Apple marketing chief Phil Schiller made a mistake

“Shortly after Apple launched the iPhone 8 and iPhone 8 Plus smartphones, DxOMark Image Labs published the results of its testing of the cameras on the iPhone 8 and iPhone 8 Plus,” Ashraf Eassa writes for The Motley Fool. “The iPhone 8 Plus achieved a composite score of 94 in DxOMark Image Labs’ testing, with sub-scores of 96 for still photography and 89 for video. At the time, DxOMark Image Labs said that this was the best mobile camera that it had ever tested.”

“Apple marketing chief Phil Schiller, the individual who has presented the key new features of Apple’s new iPhones at Apple’s product release keynotes for years now, tweeted out a link to DxOMark’s iPhone 8 Plus testing,” Eassa writes. “It wasn’t long before the iPhone 8 Plus was beaten in DxOMark by the Pixel 2 smartphone, which achieved a composite score of 98. The iPhone X, which was tested after the Pixel 2 was, only achieved a composite score of 97. To make matters worse for Apple’s lineup, the newly launched Galaxy S9+ achieved a composite score of 99 across DxOMark Image Labs’ testing suite.”

“By tweeting out a link to the DxOMark results of the iPhone 8 Plus, Schiller, in effect, made it clear that he and, indeed, Apple as an organization, approve of using DxOMark scores as an objective measure of smartphone camera quality and capability,” Eassa writes. “This seal of approval from Schiller will make it easier for Apple’s competitors — whose devices beat out Apple’s three flagship smartphones in DxOMark’s tests — to advertise to consumers that their smartphone cameras are better than anything that Apple has to offer.”

Read more in the full article here.

MacDailyNews Take: Apple’s iPhone cameras remain excellent, among the very best smartphone cameras in the world, but Schiller did hand the keys of legitimacy over to a third-party which was a marketing mistake. Camera quality tests often contain subjective conclusions that amount to matters of taste (warm images vs. accurate images, for example). Apple should let their cameras speak for themselves while doubling down on quality and innovation.


    1. I LOVE my iPhone X camera. The other day I pulled out my RX100 Mark 3 and took a couple of pictures just to see if it still worked. WOW I forgot just how great a camera it is. I DO love my iPhoneX camera and I ALWAYS have it with me but its true – if you want the best pictures you can make and if you have it with you – use a real camera.

  1. ” but Schiller did hand the keys of legitimacy over to a third-party which was a marketing mistake.”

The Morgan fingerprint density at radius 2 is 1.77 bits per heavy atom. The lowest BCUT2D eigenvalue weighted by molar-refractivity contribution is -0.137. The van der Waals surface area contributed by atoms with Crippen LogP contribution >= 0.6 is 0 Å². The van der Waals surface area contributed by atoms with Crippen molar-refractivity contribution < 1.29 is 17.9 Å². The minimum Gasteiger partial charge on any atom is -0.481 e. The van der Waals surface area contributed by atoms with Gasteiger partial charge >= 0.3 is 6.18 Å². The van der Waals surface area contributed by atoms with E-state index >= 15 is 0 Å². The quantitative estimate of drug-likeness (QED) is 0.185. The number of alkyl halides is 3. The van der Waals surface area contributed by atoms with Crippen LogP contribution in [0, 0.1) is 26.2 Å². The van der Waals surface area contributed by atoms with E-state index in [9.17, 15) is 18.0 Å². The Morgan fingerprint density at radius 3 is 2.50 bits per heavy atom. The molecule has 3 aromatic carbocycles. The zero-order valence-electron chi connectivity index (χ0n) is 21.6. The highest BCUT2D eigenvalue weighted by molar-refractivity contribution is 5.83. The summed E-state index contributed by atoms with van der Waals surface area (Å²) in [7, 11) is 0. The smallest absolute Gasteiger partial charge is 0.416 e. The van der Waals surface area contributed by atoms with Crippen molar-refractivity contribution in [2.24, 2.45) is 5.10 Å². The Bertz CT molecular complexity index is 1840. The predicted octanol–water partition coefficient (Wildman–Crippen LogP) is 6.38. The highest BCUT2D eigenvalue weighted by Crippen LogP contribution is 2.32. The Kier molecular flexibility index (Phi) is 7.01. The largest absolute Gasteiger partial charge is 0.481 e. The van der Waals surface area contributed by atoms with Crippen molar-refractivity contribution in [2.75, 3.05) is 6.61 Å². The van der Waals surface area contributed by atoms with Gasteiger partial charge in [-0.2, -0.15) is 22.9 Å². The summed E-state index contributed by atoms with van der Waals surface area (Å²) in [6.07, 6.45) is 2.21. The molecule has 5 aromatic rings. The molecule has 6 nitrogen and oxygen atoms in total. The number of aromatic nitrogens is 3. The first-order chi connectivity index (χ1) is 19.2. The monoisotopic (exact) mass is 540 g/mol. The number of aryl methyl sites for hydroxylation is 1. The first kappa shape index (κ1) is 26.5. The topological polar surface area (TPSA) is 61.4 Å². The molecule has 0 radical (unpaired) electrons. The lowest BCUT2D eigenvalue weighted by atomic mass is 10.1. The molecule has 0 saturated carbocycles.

Truth be damned!

    Not saying this third party is be all end all, and I don’t know the difference between a 96 and 99, but the premise is about what’s best for Apple, not the customer.

    Yes! It’s Schiller’s job to best lie to me, and in this regard he failed. Good for me.

    1. DxO Mark has a side consulting business, so they are incentivized to score their customers higher. That’s the trick- they want you to think their results are completely unbiased, but there is a huge amount of editorial control in them.

  2. only someone who doesn’t own an iphone would rely on these scores. User’s skill contribute a big part of the image quality. For average users most high end camera are good enough for every day use.

    note: for professional photo shoot. get a pro camera.

    1. “User’s skill contribute a big part of the image quality.”

      THAT’S FOR SURE. I sure found that out the first time I laid out some bucks for a really good camera about thirty years ago!

    1. Indeed I was shocked at just how poor the Pixel 2 shots actually were. You get the same effect when you look at the 4X tvs on display the colour situation is upped to melting point which is not an effect what Apple and indeed most pros actually want though the plebs have a tendency to think more is better as usual. So I am not sure if this organisation lets the kids in to judge this test but certainly not to my taste

  3. This need to be the best at everything, is ridiculous.

    Google’s Pixel uses a crap OS running on a crap SoC. The only thing they could dump money into, was making sure the camera is at least as good. All the latest flagship phone cameras have their weaknesses and strengths. The iPhone doesn’t need to have the best camera, it just needs to remain in the top of the list as it has for many years.

    The differences between those cameras is insignificant. Having a camera that rates 1 point higher out of a hundred is NOT going to change anyone’s mind about switching to a completely different platform and ecosystem.